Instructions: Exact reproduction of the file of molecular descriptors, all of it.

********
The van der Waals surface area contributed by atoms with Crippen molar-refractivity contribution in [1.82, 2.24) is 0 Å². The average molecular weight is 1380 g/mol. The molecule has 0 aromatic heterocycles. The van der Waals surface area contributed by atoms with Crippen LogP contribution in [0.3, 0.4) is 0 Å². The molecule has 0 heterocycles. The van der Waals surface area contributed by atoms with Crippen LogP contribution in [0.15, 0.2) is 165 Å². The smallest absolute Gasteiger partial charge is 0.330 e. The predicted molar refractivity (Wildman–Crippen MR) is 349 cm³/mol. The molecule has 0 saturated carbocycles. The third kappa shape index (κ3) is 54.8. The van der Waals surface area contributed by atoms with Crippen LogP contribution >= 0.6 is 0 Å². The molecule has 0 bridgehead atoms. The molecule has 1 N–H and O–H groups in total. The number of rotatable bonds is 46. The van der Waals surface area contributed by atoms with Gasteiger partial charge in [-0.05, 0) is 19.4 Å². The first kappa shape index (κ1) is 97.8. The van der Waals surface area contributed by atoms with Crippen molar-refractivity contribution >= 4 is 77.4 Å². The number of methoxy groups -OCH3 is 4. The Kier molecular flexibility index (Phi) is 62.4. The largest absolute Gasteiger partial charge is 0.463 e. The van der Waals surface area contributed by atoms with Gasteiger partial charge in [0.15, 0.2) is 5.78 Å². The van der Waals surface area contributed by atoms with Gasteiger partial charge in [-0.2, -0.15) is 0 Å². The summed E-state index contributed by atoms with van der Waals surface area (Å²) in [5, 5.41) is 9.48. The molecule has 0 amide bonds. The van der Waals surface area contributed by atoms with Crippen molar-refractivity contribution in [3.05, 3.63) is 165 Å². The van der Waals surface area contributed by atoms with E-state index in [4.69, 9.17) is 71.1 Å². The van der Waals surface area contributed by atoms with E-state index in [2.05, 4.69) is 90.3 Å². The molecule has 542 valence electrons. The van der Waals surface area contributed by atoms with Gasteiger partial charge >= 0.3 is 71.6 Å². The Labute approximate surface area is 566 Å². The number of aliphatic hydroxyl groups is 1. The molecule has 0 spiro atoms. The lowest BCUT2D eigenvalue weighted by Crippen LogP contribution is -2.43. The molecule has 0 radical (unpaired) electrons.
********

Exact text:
The van der Waals surface area contributed by atoms with Crippen molar-refractivity contribution in [1.82, 2.24) is 0 Å². The average molecular weight is 1380 g/mol. The molecule has 0 aromatic heterocycles. The van der Waals surface area contributed by atoms with Crippen LogP contribution in [0.3, 0.4) is 0 Å². The molecule has 0 heterocycles. The van der Waals surface area contributed by atoms with Crippen LogP contribution in [0.15, 0.2) is 165 Å². The smallest absolute Gasteiger partial charge is 0.330 e. The predicted molar refractivity (Wildman–Crippen MR) is 349 cm³/mol. The molecule has 0 saturated carbocycles. The third kappa shape index (κ3) is 54.8. The van der Waals surface area contributed by atoms with Crippen LogP contribution >= 0.6 is 0 Å². The molecule has 0 bridgehead atoms. The molecule has 1 N–H and O–H groups in total. The number of rotatable bonds is 46. The van der Waals surface area contributed by atoms with Gasteiger partial charge in [-0.05, 0) is 19.4 Å². The first kappa shape index (κ1) is 97.8. The van der Waals surface area contributed by atoms with Crippen molar-refractivity contribution >= 4 is 77.4 Å². The number of methoxy groups -OCH3 is 4. The Kier molecular flexibility index (Phi) is 62.4. The largest absolute Gasteiger partial charge is 0.463 e. The van der Waals surface area contributed by atoms with Gasteiger partial charge in [0.15, 0.2) is 5.78 Å². The van der Waals surface area contributed by atoms with Gasteiger partial charge in [-0.2, -0.15) is 0 Å². The summed E-state index contributed by atoms with van der Waals surface area (Å²) in [5, 5.41) is 9.48. The molecule has 0 amide bonds. The van der Waals surface area contributed by atoms with Crippen molar-refractivity contribution in [3.05, 3.63) is 165 Å². The van der Waals surface area contributed by atoms with E-state index in [4.69, 9.17) is 71.1 Å². The van der Waals surface area contributed by atoms with E-state index in [2.05, 4.69) is 90.3 Å². The molecule has 542 valence electrons. The van der Waals surface area contributed by atoms with Gasteiger partial charge >= 0.3 is 71.6 Å². The Labute approximate surface area is 566 Å². The number of aliphatic hydroxyl groups is 1. The molecule has 0 spiro atoms. The lowest BCUT2D eigenvalue weighted by Crippen LogP contribution is -2.43. The molecule has 0 radical (unpaired) electrons.